Global pizza chain Domino’s is renowned for its USP: “Hot pizza in 30 minutes or less, guaranteed.” Signature USPs for your equipment rental business could be: 

  • Rent top-of-the-line tools for your DIY projects
  • Why buy when you can rent everything you need for your party?
  • Heavy construction equipment at great rates 

unique selling proposition

You may not like to network or use personal connections for business gain. But your personal and professional networks likely offer considerable untapped business potential. Maybe that Facebook friend you met in college is now running an equipment rental business, or a LinkedIn contact of yours is connected to dozens of potential clients. Maybe your cousin or neighbor has been working in equipment rental for years and can offer invaluable insight and industry connections. 

The possibilities are endless, so it’s a good idea to review your personal and professional networks and reach out to those with possible links to or interest in equipment rental. You’ll probably generate new customers or find companies with which you could establish a partnership. 

Step 12: Build Your Team

If you’re starting out small from a home office, you may not need any employees. But as your business grows, you will likely need workers to fill various roles. Potential positions for an equipment rental business include:

  • Drivers – equipment drop-offs and pickups
  • General Manager – scheduling, inventory management, accounting
  • Marketing Lead – SEO strategies, social media

At some point, you may need to hire all of these positions or simply a few, depending on the size and needs of your business. You might also hire multiple workers for a single role or a single worker for multiple roles, again depending on need.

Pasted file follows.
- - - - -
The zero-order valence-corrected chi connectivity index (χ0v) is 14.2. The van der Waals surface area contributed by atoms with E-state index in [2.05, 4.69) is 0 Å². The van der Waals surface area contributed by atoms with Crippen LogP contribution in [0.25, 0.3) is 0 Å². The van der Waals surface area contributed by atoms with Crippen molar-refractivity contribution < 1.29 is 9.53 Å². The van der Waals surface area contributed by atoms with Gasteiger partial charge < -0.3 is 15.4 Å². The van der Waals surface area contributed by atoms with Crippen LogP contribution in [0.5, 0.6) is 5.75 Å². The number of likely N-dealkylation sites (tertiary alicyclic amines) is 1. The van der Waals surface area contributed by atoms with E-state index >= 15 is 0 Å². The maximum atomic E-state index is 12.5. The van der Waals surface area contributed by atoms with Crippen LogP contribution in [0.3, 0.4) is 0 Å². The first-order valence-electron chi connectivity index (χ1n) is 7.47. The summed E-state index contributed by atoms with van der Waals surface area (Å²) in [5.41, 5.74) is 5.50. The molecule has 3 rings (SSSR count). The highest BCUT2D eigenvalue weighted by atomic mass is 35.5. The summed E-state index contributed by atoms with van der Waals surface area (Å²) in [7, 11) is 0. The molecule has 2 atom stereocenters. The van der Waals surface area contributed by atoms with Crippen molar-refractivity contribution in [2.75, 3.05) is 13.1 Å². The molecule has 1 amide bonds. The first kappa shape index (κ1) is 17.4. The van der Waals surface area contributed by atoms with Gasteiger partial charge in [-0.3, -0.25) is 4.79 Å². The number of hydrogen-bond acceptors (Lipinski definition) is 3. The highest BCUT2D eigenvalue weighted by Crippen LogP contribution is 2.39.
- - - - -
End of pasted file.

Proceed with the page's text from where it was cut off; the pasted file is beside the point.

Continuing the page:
Free-of-charge methods to recruit employees include posting ads on popular platforms such as LinkedIn, Facebook, or You might also consider a premium recruitment option, such as advertising on Indeed , Glassdoor , or ZipRecruiter . Further, if you have the resources, you could consider hiring a recruitment agency to help you find talent. 

Step 13: Start Making Money!

An equipment rental business is a great opportunity to start a company that can grow. You can run your business from home and make an excellent living. Start with small stuff, work your way up to larger items and someday your business could rival United Rentals, the largest equipment rental company in the world! 

Now that you understand the business of equipment rental, it’s time to head to the hardware store and start shopping so you can start your successful entrepreneurial journey.

  • Equipment Rental Business FAQs

Yes, you can make good money from equipment rentals since your ongoing expenses will be low. The key is to purchase the equipment that people will be most likely to rent.

Prices will vary based on the type of equipment you rent. Check local market prices to make sure that you’re competitive. You should aim for a profit margin of about 80%. Once you know your costs, you can use this Step By Step profit margin calculator to determine your mark-up and final price points.

It is important to establish a maintenance schedule and set procedures for handling repairs, including regular inspections and preventative maintenance, as well as prompt response to customer complaints or concerns.